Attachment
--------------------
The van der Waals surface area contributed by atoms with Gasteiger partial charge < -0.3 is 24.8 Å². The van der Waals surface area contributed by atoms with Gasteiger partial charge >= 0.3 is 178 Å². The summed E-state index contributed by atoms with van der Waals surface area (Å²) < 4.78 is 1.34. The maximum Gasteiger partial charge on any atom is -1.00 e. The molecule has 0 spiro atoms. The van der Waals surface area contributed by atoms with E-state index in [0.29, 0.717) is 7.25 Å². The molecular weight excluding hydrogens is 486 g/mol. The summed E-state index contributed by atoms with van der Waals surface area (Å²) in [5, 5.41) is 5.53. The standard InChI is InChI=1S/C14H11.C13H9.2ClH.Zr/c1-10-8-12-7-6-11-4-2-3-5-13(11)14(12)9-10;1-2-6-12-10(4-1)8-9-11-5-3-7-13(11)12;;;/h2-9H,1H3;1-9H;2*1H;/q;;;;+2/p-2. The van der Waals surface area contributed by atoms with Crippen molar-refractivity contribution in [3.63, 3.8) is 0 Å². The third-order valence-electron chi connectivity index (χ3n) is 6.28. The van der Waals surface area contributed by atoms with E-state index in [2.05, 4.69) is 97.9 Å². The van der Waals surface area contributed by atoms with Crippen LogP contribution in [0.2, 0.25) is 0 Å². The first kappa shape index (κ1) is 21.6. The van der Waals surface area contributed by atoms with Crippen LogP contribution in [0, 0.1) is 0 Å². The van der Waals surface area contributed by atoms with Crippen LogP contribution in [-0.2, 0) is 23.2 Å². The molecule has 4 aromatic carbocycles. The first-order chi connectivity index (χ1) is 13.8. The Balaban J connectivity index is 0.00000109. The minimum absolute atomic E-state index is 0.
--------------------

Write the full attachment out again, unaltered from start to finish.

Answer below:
The van der Waals surface area contributed by atoms with Gasteiger partial charge < -0.3 is 24.8 Å². The van der Waals surface area contributed by atoms with Gasteiger partial charge >= 0.3 is 178 Å². The summed E-state index contributed by atoms with van der Waals surface area (Å²) < 4.78 is 1.34. The maximum Gasteiger partial charge on any atom is -1.00 e. The molecule has 0 spiro atoms. The van der Waals surface area contributed by atoms with E-state index in [0.29, 0.717) is 7.25 Å². The molecular weight excluding hydrogens is 486 g/mol. The summed E-state index contributed by atoms with van der Waals surface area (Å²) in [5, 5.41) is 5.53. The standard InChI is InChI=1S/C14H11.C13H9.2ClH.Zr/c1-10-8-12-7-6-11-4-2-3-5-13(11)14(12)9-10;1-2-6-12-10(4-1)8-9-11-5-3-7-13(11)12;;;/h2-9H,1H3;1-9H;2*1H;/q;;;;+2/p-2. The van der Waals surface area contributed by atoms with Crippen molar-refractivity contribution in [3.63, 3.8) is 0 Å². The third-order valence-electron chi connectivity index (χ3n) is 6.28. The van der Waals surface area contributed by atoms with E-state index in [2.05, 4.69) is 97.9 Å². The van der Waals surface area contributed by atoms with Crippen LogP contribution in [0.2, 0.25) is 0 Å². The first kappa shape index (κ1) is 21.6. The van der Waals surface area contributed by atoms with Crippen LogP contribution in [0, 0.1) is 0 Å². The van der Waals surface area contributed by atoms with Crippen LogP contribution in [-0.2, 0) is 23.2 Å². The molecule has 4 aromatic carbocycles. The first-order chi connectivity index (χ1) is 13.8. The Balaban J connectivity index is 0.00000109. The minimum absolute atomic E-state index is 0.